Round 6 – MikeB – New Zoo
MikeB is a good friend of mine and makes me really consider not playing in any more PTQs. Not only did I beat him, but I also knocked him out of the tournament in the Top 8. I like playing these kinds of long tournaments and I definitely wanted the $1,000 purse that went with a win, but I don’t like taking away the opportunity to play at the Pro Tour from my friends.
His deck was very interesting and I think he had game against the mirror and would have swept both players if he beat me in Top 8 or if I let him through me. His deck is very powerful and didn’t even have Goyfs in it. It is based around having the good cards like Finks and Blood Moon in the main, backed up by Bloodbraid Elf and Teeg. This deck is a nightmare for some of the combo decks running around. He was playing multiple Jittes in the main as well, which made for a very savage deck.
His deck does have trouble beating a deck like Martyr though. It’s just not fast enough to race and couldn’t keep up with Martyr’s power in the late game. Nothing really interesting happened except that I had to cast three Baneslayers each game before one stuck.
Rounds 7 and 8 are blurs. I was getting extremely tired and napped between them. My breaks were the best in the room and I knew I was a lock no matter what to make Top 8.
I played Mike in the top 8, like I said, and beat him in three games. I had to use Proclamation in the second game to keep my combo going since Blood Moon shut me out. Triple Baneslayer yet again won me the game.
It was close and wish I could rewind to just give him the win. I felt bad after the round.
Then I faced my Nationals arch-nemesis. I didn’t like Todd Anderson much after Nationals since I had never met him before and he beat me in the Top 4.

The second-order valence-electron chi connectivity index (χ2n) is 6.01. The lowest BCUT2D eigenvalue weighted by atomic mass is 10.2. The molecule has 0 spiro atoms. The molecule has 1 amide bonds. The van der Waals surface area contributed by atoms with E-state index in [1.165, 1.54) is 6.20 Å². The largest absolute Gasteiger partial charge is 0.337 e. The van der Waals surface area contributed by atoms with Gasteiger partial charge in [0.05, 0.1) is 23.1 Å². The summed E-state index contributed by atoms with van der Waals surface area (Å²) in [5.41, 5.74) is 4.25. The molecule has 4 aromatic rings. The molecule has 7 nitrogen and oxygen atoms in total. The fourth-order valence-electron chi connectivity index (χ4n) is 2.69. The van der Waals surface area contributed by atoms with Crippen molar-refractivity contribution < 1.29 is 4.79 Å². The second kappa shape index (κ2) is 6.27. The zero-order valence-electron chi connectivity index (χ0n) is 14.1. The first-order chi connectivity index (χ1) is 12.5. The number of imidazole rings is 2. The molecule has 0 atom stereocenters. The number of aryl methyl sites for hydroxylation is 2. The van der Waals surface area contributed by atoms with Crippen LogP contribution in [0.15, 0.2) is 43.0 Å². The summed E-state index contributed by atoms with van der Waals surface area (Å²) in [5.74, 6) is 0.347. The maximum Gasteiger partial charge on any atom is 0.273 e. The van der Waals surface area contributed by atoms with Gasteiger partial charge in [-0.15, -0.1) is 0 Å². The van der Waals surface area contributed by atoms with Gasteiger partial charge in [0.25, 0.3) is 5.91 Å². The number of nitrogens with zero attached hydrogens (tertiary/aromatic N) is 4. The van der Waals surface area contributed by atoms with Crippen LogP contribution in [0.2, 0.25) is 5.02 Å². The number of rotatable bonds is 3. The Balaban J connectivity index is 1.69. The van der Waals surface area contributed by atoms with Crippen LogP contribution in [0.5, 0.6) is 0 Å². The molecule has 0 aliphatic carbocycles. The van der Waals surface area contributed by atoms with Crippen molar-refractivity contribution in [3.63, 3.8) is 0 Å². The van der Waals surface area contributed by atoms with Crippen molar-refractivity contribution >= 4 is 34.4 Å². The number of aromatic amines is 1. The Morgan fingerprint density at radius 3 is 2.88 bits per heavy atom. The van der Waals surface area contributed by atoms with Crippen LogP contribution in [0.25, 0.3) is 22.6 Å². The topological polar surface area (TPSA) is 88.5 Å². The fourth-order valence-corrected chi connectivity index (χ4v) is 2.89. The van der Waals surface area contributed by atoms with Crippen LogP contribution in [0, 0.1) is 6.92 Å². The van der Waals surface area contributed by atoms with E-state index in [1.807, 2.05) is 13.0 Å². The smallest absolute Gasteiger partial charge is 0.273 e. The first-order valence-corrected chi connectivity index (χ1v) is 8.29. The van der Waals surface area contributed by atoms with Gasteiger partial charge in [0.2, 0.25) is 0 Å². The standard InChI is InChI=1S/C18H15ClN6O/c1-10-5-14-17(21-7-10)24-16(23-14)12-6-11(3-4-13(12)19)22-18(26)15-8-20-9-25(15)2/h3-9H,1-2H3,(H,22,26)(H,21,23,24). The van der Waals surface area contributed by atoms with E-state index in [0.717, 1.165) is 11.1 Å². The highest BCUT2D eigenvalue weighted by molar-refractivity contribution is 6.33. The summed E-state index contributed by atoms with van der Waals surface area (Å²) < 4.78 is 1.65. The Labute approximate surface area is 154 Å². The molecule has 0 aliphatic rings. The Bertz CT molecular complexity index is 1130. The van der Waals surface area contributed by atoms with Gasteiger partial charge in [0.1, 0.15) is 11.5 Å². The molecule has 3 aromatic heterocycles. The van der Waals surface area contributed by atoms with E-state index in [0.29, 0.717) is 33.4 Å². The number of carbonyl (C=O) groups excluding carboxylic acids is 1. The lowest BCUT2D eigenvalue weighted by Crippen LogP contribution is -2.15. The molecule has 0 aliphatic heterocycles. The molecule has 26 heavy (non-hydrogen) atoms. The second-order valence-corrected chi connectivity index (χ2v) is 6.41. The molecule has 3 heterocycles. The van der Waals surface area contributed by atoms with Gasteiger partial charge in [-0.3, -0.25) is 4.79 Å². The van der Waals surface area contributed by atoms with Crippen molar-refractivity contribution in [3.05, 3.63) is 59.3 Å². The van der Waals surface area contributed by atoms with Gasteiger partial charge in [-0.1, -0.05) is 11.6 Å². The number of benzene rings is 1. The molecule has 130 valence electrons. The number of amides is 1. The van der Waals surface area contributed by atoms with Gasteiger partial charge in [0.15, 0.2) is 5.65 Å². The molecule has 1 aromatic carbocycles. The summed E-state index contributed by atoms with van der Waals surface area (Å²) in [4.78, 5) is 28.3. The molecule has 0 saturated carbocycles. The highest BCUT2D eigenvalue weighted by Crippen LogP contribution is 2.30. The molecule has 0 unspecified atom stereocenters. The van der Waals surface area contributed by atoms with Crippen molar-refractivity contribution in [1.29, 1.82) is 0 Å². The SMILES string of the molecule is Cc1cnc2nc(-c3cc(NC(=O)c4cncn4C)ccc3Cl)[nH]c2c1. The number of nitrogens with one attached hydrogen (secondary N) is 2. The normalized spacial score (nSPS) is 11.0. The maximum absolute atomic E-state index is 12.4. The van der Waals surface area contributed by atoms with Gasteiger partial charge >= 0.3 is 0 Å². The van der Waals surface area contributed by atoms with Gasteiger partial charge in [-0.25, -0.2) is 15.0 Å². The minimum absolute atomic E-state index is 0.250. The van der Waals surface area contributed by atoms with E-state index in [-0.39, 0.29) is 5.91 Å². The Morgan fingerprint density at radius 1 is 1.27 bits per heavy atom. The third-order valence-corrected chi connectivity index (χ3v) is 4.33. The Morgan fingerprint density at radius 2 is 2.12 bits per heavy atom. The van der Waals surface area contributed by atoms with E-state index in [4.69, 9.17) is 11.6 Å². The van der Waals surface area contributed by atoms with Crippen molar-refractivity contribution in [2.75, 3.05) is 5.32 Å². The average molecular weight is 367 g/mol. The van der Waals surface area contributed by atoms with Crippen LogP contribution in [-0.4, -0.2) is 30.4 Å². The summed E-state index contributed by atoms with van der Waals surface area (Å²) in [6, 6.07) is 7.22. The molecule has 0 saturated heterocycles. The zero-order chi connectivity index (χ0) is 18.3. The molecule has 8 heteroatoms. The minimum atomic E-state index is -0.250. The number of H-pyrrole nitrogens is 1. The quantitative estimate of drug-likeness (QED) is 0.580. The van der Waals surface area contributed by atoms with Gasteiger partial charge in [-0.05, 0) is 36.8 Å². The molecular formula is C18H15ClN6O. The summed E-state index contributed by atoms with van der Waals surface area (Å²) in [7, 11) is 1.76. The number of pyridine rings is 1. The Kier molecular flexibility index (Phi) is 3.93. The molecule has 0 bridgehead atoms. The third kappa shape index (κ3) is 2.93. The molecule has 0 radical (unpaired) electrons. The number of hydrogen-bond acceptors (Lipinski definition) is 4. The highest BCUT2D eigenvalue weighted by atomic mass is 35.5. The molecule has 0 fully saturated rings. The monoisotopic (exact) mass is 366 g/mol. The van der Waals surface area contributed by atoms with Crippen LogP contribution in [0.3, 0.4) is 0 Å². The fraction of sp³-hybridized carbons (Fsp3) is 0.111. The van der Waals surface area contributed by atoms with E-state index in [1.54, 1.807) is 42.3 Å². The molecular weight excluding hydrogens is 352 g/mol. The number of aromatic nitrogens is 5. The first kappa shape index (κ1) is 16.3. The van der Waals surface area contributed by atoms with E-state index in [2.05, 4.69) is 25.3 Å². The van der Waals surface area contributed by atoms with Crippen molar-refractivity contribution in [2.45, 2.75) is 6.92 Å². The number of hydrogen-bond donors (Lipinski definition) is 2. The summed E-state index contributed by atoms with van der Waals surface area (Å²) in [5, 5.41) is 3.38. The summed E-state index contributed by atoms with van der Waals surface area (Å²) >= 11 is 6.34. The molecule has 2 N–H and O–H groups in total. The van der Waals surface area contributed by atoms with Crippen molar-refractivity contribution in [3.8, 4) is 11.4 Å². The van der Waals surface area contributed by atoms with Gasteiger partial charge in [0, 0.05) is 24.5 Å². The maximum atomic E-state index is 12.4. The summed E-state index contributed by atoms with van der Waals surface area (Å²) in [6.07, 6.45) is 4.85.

That changed after Worlds, though. I got to know him and his wife really well and really grew to like them. He is one of the nicest guys on (and off) the Tour and is there to have a good time and get better.
I decided to give him the win so he had a chance to get back on the Tour. Also, I was completely exhausted. Todd didn’t get there, unfortunately, and lost in the finals for the second time this season.
I am glad I gave him the chance to win it. I don’t know if I would have beaten him for sure, but the matchup is in my favor. I didn’t like being the End Boss of that tournament since I’m already qualified for the Pro Tour next year.
After the tournament was over I took a nap and thought about what I would change in the deck. The first thing that has to be done is swapping a Heath for a Swamp. Conley and I already changed it when we discussed the deck after the PTQ. The Swamp gives you an out when facing a Blood Moon without changing the Plains to non-Plains ratio.
I really didn’t like the Markov, either. I know it was a one-of and the tournament was a small sample size, but it didn’t do anything when I had it. It does do something deserving in the mirror, so if the deck gets more popular it will be nice to have, but for now it isn’t necessary.
The Purge in the Sideboard wasn’t needed at all. I brought it in a few times, but it just did a better job then something I already had that did it fine on its own. I think I would put a [card]Damnation[/card] in its spot since it’s a fourth mass removal spell against Zoo and is a one-of way to deal with Iona.
Other than those minor changes, the deck is amazing. If I decide to play in any more Qualifiers this season I will definitely play this deck (until something else changes the metagame!). Hopefully it will still be good for Grand Prix Oakland because it’s exactly the type of deck I want to play right now.
If you play this deck online, learn to play it a little faster then other decks. Time can become a problem in a long grinding game.
FFfreaK on MTGO
UPDATE:I am writing this a day after I handed in my article, and while I am currently in the Top 8 of Thursday’s PTQ after going 7-1 in the Swiss. After a late night brainstorm with LSV we came up with a crazy sideboard strategy geared to give the deck a living chance versus Faeries. Little did I know that it is just the perfect transitional sideboard that can steal a lot of games in many matchups. Here is the deck.
So, the idea behind the sideboard is to change into an aggressive deck packing a lot of hand disruption. Jitte is there to turn all of you small creatures into threats, and you take out the top heavy curve and just go aggro. It has worked very well so far dispatching Dark Depths, Teachings Control, and even Dredge.
The tournament will not be done before this article is posted, but hopefully I finish with the victory. I don’t know if this strategy is better then the sideboard I have for the article, but it is definitely worth looking deeper into.